Both of us really liked the feel of the controller. He went for the GamerGrip immediately, which to its credit doesn’t gunk up the controller. I let him go first so I could see if it left any kind of paste-like residue on the area my palms would come to rest, but I didn’t notice any. I’m sure over time there will be some film to get off of there, but the same can be said of dirt and sweat accumulation too, and this is no worse than that.
As for the actual comfort of the controller, he actually liked this better than our Xbox One controller. That makes sense, because his hands are smaller than mine and the PlayStation 4 controller is lighter and smaller than the Xbox One version’s. Both sticks were super responsive, and all of the buttons and triggers were appropriately springy and responsive. In FPSers, my son tends to use semi-auto weapons, I tend to spray and pray with fully automated, but tweaking the triggers to suit our preferences was easy. He did miss having four paddles on the underside, which we have on the Xbox One controller. I use the paddles some, but he has gotten really, really good with them and said that these ones were responsive, comfortable and while he wished there were four, he said that X and O were his primary face buttons used anyway and that he absolutely feels as though they give him a competitive edge.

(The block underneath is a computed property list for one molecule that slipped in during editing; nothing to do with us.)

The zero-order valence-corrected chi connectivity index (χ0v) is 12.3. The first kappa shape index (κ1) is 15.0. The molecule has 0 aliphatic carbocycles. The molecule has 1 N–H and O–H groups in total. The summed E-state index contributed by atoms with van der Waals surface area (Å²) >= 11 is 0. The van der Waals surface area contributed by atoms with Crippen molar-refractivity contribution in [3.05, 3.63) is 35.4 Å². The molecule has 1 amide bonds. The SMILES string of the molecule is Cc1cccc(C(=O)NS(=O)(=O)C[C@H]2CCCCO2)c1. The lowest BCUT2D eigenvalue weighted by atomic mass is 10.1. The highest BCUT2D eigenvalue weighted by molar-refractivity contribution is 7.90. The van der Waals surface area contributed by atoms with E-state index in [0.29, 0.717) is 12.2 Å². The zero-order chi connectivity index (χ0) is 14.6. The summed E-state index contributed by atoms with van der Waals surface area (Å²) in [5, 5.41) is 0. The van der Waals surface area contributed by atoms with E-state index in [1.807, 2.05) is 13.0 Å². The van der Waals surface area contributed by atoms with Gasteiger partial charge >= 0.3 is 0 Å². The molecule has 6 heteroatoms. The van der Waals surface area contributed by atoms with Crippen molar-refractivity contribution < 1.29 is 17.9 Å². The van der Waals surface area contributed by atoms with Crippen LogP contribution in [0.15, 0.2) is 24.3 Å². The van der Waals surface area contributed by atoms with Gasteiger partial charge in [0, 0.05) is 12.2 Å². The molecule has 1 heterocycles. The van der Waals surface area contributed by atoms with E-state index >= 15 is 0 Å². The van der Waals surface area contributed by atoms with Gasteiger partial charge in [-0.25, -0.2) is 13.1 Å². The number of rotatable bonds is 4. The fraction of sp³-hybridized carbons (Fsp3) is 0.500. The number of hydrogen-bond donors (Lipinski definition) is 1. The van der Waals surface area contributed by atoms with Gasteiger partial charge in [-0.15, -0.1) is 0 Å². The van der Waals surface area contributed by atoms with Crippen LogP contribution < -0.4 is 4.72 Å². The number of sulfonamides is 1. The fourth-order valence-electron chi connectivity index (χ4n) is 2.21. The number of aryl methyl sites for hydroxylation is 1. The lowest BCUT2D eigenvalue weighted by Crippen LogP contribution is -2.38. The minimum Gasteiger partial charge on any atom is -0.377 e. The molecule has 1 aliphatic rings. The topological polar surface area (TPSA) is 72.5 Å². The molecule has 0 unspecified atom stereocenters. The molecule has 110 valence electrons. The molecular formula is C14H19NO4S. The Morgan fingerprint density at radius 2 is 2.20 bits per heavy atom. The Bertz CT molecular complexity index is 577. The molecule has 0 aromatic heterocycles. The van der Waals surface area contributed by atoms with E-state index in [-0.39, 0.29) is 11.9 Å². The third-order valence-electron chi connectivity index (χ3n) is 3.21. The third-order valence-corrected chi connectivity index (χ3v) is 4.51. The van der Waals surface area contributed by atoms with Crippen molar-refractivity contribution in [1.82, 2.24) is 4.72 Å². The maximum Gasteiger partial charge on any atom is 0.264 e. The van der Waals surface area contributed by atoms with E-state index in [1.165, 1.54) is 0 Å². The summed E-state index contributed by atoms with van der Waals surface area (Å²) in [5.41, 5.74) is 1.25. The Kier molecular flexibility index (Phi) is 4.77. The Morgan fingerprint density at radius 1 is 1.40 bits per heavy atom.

Despite hours of use, adjustment and being passed back and forth between two different players over a week’s time, there have been no durability concerns to report. The sticks are perfectly centred, all of the buttons and triggers are still at peak responsiveness and there is no separation on any seams (something I have seen on lower-end controllers in the past, even after just a week of work). Everything has held together quite nicely. The battery is a traditional PS4 controller one, so longevity is exactly what you would expect, and the controller even came with a nice braided connection cable to the PS4 USB port and with a firm but padded case for storing the controller in when it is not in use.
Because of the numerous customisation options available for this controller, if I had any issues with how I designed it, that would definitely be on me. However, I have to say I was really very happy with the end result. If I am comparing it to the Xbox One controller, I do slightly prefer that one due to the extra paddles and the slightly more comfortable girth of the controller. My son also misses having four paddles, though he loved the weight and fit of the Infinity 4PS in his hands and says that it is hands-down his favourite controller yet for any system. It comes with some really nice extras and is clearly a well-designed controller that comes at a very premium cost.
– Nick H.
You can find this controller here